Roger Scruton apparently didn’t get the memo. During our conversation, the conservative philosopher gently but unapologetically delivered blunt and cutting opinions on subjects ranging from Slavoj Zizek to Jeremy Corbyn, from banning the veil to Islamist terrorism, from homosexuality to fox hunting. Whatever anybody thinks of his views, they should surely endorse his aversion to the ‘radical censorship of anything that disturbs people’ and his insistence that the controversial ‘needs to be discussed’ rather than continually ‘pushed under the carpet’.

I also never got the memo, but I am not a conservative, am six years younger than Scruton, and I fell ill in the first year of my university studies, and remained ill ever afterwards, while I am also systematically discriminated in Holland, I suppose in the end for not having any of the popular opinions nearly everyone in Holland either has or pretends to have. (Most pretend.)

As to Roger Scruton: I more or less like him, and I have read several books by him, although I do not think he is a major philosopher and I do not agree with his conservatism.

Then again, I agree with him that "the controversial ‘needs to be discussed’"; that there are few remaining real intellectuals (to which Scruton does belong); that there really are some people - a few, indeed - who are considerably more intelligent than most of their contemporaries and who are, for that reason, more important than most of their contemporaries, indeed also if they are wrong; and that there are these days, and indeed the last 35 years, very few intellectually and morally credible real leftists.

Here is a summary of Scruton's last book:

In just under 300 pages he Scruton-izes a collection of stars, past and present, of the radical Western intelligentsia – the likes of Eric Hobsbawm and EP Thompson in Britain, JK Galbraith and Ronald Dworkin in the US, Jurgen Habermas, Louis Althusser, Jacques Lacan and Gilles Deleuze in Europe. An expanded and updated version of his controversial Thinkers of the New Left (1985), the book ends with a new chapter entitled ‘The kraken wakes’ dealing with the ‘mad incantations’ of Alan Badiou and the left’s marginally newer academic celebrity, the Slovenian Zizek.

Of these I do not know Alan Badiou, but I am willing to agree with Scruton that  the others are either thoroughly uninteresting or - more or less, to sometimes very - mad, and that nearly all are also quite difficult to comprehend (especially Lacan and Deleuze) while they tend to write nonsense.

Then again, I never believed anyone of them to be "leading thinkers of the left" or indeed "leading thinkers" of any kind. Indeed, there may well be a difference
of opinion between Scruton and me about who is really leftist, as is illustrated by the following example:

Take Deleuze’s book, A Thousand Plateaus – the English translation has only been out a few years, but it’s already gone through 11 printings. A huge, totally unreadable tome by somebody who can’t write French.’

‘Yet this is core curriculum throughout the humanities in American and English universities. Why? The one sole reason is it’s on the left. There is nothing that anybody can translate into lucid prose, but for that very reason, it seems like a suit of armour around the age-old prejudices against power and authority, the old unshaped and unshapeable agenda.’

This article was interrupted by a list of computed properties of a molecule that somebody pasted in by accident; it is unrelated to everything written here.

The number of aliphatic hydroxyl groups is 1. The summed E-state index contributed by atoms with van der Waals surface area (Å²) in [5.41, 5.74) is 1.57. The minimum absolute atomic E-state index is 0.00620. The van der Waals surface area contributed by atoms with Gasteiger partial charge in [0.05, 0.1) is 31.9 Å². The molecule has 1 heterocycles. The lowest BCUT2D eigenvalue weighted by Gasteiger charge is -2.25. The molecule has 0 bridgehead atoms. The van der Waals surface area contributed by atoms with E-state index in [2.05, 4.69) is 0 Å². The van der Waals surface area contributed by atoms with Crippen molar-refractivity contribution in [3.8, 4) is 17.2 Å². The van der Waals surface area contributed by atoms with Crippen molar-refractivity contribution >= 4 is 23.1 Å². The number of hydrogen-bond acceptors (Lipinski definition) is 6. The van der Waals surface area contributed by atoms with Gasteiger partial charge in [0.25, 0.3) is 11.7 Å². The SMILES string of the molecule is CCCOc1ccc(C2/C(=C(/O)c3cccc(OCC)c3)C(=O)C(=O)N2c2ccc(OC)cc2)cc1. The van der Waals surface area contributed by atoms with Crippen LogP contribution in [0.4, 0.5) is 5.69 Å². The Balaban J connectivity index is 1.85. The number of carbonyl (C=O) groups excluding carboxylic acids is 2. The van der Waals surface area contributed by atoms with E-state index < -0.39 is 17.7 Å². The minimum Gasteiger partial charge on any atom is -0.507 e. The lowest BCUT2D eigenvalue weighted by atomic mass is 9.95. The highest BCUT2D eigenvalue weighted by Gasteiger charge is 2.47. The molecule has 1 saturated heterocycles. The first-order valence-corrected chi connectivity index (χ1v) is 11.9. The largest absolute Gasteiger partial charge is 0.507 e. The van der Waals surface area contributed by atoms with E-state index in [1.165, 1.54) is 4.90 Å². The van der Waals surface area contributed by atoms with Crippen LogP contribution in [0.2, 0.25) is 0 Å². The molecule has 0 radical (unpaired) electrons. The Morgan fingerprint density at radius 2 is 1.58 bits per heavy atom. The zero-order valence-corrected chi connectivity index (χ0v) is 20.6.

My points in fact are two, and it seems to me Scruton misses both of them.

The first is this. Deleuze lived from 1925-1995, and I know of him since 1978, but I would never (and did never) regard him in any way as "a thinker of the left" indeed in part because I agree with Scruton on his truly awful style.

In fact, I would regard none of the list of thinkers Scruton mentioned as "a serious thinker of the left", and if I were asked who is a serious leftist thinker I would mention persons like Bertrand Russell, George Orwell, Noam Chomsky and - indeed also, though he was less leftist than the other three - John Maynard Keynes. Also, each of these wrote much better than any on the list that Scruton mentioned, and is - certainly, in my opinion - considerably more intelligent (and also, quite deservedly, much more popular) than "the leftist thinkers" Scruton mentioned.

The second point is this. It seems to me that "the left" has been much in retreat and in decline since the late 1970ies, and that what is currently called "the left" is mostly not what I would call "the left" (who knows it very well: both of my parents were communists all their adult lives) but is a thoroughly recooked partial and mostly fraudulent part of another ideology, that was much influenced by Clinton's and Blair's "Third Way", which was not socialism nor leftism at all, but was - as William Black said about them - a "group that pretends sometimes to be center-left but is actually completely a creation of Wall Street--it's run by Wall Street for Wall Street with this false flag operation as if it were a center-left group. It's nothing of the sort.""

I think Roger Scruton missed the second point almost completely, and this in part also contributed to his diagnosis of "the left" of 1985, which he still seems to believe mostly.

Here is Scruton on the importance of May of 1968 in the genesis of his conservatism: